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Being correct and following the rules is generally a good thing in any endeavor. It gets tricky with grammar and writing for two primary reasons. First, the rules of grammar and writing can get pretty convoluted with exceptions and acceptable (but incorrect) common usage. In other words, saying or writing something correctly may actually seem anything but correct to a reader or listener. Second, we are generally willing to hear or read what a speaker or writer meant rather than expecting proper form and grammatical construction. In other words, because we don't want to be held to a perfect grammatical standard, we often overlook such errors in others. In truth, being understood is the most important thing; however, the judgments people make about how one speaks or writes are real and can have a real impact on a career or an issue of importance.
The answer to your post depends upon what it would mean for the writer to be effective. For example, if you are a political speech writer who needs to help a candidate "sell" himself to an educated audience, then correct grammar is essential.
Similarly, if you are writing for a test (such as an AP exam or the SAT), you would not be considered effective as a writer if you are guilty of multiple grammatical errors.
In contrast, dialect often includes slang, grammatical idiosyncrasies, and the like in order to establish characterization, theme, setting, etc. But even when a writer chooses to use dialect or slang, he or she must make sure that the meaning is clear in order for the work to be effective.
While I am not someone who listens for every grammatical error in someone's speech, I am bothered personally by speakers or writers using words incorrectly or committing numerous grammatical errors because it usually implies that that speaker is careless.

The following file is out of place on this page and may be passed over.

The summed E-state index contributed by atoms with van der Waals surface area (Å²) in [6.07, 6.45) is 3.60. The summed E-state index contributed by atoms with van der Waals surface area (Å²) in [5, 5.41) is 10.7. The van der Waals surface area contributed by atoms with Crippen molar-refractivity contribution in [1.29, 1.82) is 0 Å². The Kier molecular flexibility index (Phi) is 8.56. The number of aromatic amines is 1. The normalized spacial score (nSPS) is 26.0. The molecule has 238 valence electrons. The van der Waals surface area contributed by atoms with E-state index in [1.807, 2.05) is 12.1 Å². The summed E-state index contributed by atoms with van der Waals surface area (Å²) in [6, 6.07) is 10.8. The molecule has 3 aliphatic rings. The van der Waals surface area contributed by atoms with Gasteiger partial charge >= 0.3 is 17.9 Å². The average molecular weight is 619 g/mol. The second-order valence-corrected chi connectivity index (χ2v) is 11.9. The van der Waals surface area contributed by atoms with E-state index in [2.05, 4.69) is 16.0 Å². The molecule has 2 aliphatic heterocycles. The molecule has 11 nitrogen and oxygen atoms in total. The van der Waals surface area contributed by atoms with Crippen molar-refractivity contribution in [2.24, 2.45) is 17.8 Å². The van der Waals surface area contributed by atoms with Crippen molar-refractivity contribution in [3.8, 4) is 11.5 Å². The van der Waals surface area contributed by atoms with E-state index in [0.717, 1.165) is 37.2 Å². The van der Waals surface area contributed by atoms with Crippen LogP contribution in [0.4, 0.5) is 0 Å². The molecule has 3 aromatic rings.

If a person uses incorrect grammar, they can still generally be an effective writer because their meaning can still be clear. For example, if someone were to write "I seen him coming down the street," it will annoy people like me, but the meaning is still clear.
Punctuation is more important. There is a book entitled Eats, Shoots, and Leaves. It is based on someone's sentence about a panda which "eats, shoots, and leaves." That first comma should not be there. When it is included, it makes it look like the panda eats, then shoots someone or something, and then leaves. This sort of mistake can make for actual problems in understanding what a writer is trying to say.
I realize that grammar and punctuation skills are not stressed as strongly in public schools today, and as a longtime English teacher, I find this practice unsettling. Looking at many of the eNotes questions posed by some users reflect a nearly unrecognizable use of the English language--filled with misspellings, incorrect grammar, run-on sentences and abbreviations. Part of the problem is today's use of texting and emails, where the norm seems to be to use as few capital letters and correctly spelled words as possible. Grammar and punctuation rules have some flexibility, but a flagrant disregard for proper usage--whether deliberately shortened or from a lack of knowledge--tends to show that the user is either lazy, unknowledgable or simply uncaring. Using incorrect grammar and punctuation is no different from mistating factual information or failing to follow other set rules: It shows a disregard for set standards, much in the same way a motorist breaks the rules of the road or a factory worker cuts corners in order to make things easier or finish faster. Most importantly, improper grammar usage and punctuation is often seen by others as a sign of limited understanding or intelligence. For example, a resume or cover letter filled with incorrect grammar usage when applying for a job is a sure way to let the prospective boss know to continue on to the next applicant. Correct grammar may not be necessary in everyday speech or even in many jobs, but using them correctly shows that you have taken the time to learn and understand an important aspect of education.
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